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PLoS One. 2012;7(5):e36679. doi: 10.1371/journal.pone.0036679. Epub 2012 May 31.

A self-organized model for cell-differentiation based on variations of molecular decay rates.

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  • 1Section for Science of Complex Systems/CeMSIIS, Medical University of Vienna, Vienna, Austria.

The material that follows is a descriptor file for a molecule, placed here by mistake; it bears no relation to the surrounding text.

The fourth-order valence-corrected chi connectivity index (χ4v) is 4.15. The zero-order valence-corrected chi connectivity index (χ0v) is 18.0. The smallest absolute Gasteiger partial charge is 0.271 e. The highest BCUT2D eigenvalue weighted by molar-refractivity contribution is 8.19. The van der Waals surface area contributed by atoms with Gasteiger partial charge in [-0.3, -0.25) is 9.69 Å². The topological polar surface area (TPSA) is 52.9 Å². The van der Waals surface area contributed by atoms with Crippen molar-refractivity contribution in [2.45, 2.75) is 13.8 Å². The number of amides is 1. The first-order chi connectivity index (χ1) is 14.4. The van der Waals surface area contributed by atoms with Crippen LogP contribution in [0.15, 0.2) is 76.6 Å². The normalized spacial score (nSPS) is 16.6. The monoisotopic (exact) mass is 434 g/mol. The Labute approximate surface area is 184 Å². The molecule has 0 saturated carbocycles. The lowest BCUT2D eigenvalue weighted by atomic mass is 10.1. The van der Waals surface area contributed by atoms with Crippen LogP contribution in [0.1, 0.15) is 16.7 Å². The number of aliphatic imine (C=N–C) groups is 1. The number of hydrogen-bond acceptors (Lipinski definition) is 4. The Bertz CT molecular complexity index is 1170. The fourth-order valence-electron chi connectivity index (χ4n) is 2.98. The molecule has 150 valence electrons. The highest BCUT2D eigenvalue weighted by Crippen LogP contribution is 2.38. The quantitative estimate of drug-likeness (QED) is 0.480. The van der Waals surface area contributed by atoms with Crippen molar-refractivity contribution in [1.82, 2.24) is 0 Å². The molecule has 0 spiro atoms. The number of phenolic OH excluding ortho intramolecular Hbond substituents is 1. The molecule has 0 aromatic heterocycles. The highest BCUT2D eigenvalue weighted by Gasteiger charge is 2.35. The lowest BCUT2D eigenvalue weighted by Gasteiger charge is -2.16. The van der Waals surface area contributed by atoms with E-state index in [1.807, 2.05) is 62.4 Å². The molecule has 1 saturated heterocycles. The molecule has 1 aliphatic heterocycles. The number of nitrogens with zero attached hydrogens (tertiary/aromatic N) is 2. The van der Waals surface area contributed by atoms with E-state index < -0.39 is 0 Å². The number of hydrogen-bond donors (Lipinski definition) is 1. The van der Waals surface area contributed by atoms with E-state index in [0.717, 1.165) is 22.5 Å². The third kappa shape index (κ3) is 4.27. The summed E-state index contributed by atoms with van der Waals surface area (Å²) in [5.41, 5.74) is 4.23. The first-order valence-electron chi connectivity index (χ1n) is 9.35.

Systemic properties of living cells are the result of molecular dynamics governed by so-called genetic regulatory networks (GRN). These networks capture all possible features of cells and are responsible for the immense levels of adaptation characteristic to living systems. At any point in time only small subsets of these networks are active. Any active subset of the GRN leads to the expression of particular sets of molecules (expression modes). The subsets of active networks change over time, leading to the observed complex dynamics of expression patterns. Understanding of these dynamics becomes increasingly important in systems biology and medicine. While the importance of transcription rates and catalytic interactions has been widely recognized in modeling genetic regulatory systems, the understanding of the role of degradation of biochemical agents (mRNA, protein) in regulatory dynamics remains limited. Recent experimental data suggests that there exists a functional relation between mRNA and protein decay rates and expression modes. In this paper we propose a model for the dynamics of successions of sequences of active subnetworks of the GRN. The model is able to reproduce key characteristics of molecular dynamics, including homeostasis, multi-stability, periodic dynamics, alternating activity, differentiability, and self-organized critical dynamics. Moreover the model allows to naturally understand the mechanism behind the relation between decay rates and expression modes. The model explains recent experimental observations that decay-rates (or turnovers) vary between differentiated tissue-classes at a general systemic level and highlights the role of intracellular decay rate control mechanisms in cell differentiation.

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